Much work remains to be done, but a multidisciplinary panel of health care providers, researchers, and patients has made significant progress toward establishing a model of osteoarthritis (OA) care that acknowledges the importance of early diagnosis and recognizes the powerful impact that OA can have on successful treatment of comorbidities. The group's efforts have been released in a report (.pdf) published by the US Bone and Joint Initiative (USBJI).
The Chronic Osteoarthritis Management Initiative (COAMI) report lays out the challenge in no uncertain terms. "Instead of routine screening that provides early alerts … about the possible presence of osteoarthritis (OA), followed by a systematic exploration of strategies to reduce pain and preserve or increase function, patients and providers often have their first conversations about joint pain when the joint is damaged enough to require surgical replacement," the report states. Slow detection and uncoordinated treatment not only results in more severe joint damage, but can allow OA to significantly impact how well a patient responds to treatment of concurrent conditions such as respiratory problems and diabetes.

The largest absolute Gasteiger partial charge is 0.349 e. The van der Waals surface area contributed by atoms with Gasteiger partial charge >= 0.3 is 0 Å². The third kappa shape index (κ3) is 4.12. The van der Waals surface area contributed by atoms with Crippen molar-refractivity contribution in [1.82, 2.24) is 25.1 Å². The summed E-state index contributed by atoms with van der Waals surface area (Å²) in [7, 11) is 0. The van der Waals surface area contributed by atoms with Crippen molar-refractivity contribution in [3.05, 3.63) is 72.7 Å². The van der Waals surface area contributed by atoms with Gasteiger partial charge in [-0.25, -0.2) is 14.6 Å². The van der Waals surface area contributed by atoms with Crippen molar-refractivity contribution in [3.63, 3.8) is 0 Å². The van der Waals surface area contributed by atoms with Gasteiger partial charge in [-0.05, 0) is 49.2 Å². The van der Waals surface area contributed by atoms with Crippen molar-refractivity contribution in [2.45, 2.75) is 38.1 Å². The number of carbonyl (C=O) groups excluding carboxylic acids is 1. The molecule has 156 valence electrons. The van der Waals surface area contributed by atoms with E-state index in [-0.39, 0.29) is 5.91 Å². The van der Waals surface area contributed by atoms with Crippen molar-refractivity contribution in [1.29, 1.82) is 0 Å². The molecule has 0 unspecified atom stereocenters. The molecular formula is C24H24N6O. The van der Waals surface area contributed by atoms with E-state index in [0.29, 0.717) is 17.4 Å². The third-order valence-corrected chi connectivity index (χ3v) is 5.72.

The COAMI report calls for improvements and better coordination in self-management support, delivery system and design, decision support, and clinical information systems, with the aim of creating an OA model of care "that is far closer to the coordinated, proactive ideal than what is currently in place." With such a model, the report states, it may be possible "to overcome the view of patients, the public, and many health care professionals that OA is inevitable and that joint pain and related disability should be tolerated." The panel decided on specific action items that will be addressed by designated groups of participants.
APTA is a founding member of USBJI and serves on its board of directors.
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